Jorge Mario Bergoglio, who was elected the first Latin American pope on March 23, 2013, had lived in Latin America for the vast majority of his 76 years. In his introductory remarks, he made reference to the fact that he felt he had been picked from “the ends of the planet.”
What Connection Does Pope Francis Have to Latin America
In the two thousand years since the Church was founded, nothing like this had ever happened. (Another landmark was the election of a Jesuit as bishop of Rome.) However, as time has passed, this event has shown to be anything but incidental. In fact, it has resulted in a variety of ways, each of which elevates it beyond the status of ordinary coincidence.
In fact, during the first eight years of his pontificate, Pope Francis’s prior existential experiences have not only manifested as the fruit, active or passive, of his long years spent in Latin America, but have also given rise to an undeniable benefit: the legacy of a rich body of speeches that the pope has produced in, for, and from the Latin American region.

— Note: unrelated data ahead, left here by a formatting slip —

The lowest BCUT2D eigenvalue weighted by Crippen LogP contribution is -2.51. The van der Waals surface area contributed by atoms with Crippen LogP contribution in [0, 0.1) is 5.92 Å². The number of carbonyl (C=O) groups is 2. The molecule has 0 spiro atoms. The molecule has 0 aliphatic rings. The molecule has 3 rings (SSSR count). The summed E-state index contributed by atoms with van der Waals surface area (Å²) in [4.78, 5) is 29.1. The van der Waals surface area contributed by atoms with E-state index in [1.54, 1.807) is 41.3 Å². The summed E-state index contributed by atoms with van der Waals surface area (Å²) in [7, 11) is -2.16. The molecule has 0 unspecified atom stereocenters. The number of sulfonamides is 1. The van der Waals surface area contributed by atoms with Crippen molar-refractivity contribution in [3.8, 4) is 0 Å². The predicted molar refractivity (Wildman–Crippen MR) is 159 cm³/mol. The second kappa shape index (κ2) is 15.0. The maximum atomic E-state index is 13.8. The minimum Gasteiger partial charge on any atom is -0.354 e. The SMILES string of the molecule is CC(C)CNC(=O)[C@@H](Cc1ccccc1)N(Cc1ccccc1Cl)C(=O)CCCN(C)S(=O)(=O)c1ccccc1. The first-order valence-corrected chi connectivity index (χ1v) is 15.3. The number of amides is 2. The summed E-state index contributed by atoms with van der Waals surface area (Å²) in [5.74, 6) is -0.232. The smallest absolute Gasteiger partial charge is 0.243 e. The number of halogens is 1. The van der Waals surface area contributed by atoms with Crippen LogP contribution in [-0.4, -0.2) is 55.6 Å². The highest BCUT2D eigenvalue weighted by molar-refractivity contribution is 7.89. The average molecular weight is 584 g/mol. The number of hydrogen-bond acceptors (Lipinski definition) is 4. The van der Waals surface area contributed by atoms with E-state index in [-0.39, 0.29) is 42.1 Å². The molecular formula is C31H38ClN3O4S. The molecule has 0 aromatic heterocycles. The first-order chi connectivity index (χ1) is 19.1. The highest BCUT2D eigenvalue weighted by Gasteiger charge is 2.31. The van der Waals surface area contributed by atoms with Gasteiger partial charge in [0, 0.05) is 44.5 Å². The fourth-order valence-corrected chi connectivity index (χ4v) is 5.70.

The 76 years he spent in Argentina, where he had strong pastoral, educational, and episcopal relationships, undoubtedly broadened his understanding of the region as a whole. They now seem to be the foundation upon which the pope’s communications to the area and the rest of the world depend.
The pope’s concern and attention for what we could generically call “processes of regional integration” stand out as among the most novel themes running through his remarks.
Francis has spoken out in support of Latin American integration while simultaneously expressing gratitude to the historical factors that contributed to the unification of the Old Continent and praising the dedication of those he calls “the founding fathers” of the European Union on multiple occasions.
Beyond the short-term reversals that have marked the perpetual oscillation of Latin American politics, the pope’s intellectual perspective on integration extends into the long-term.
Hinting at an extensive body of knowledge acquired over nearly eight decades spent in the region, either consciously, through specific readings, or less consciously, a body of insights which we might trace back to that historical culmination of regional thinking on the subject that spanned the 1960s and 1970s, his comments on the importance he attaches to the unity of the continent hint at an extensive body of knowledge. Thanks for reading our article What Connection Does Pope Francis Have to Latin America.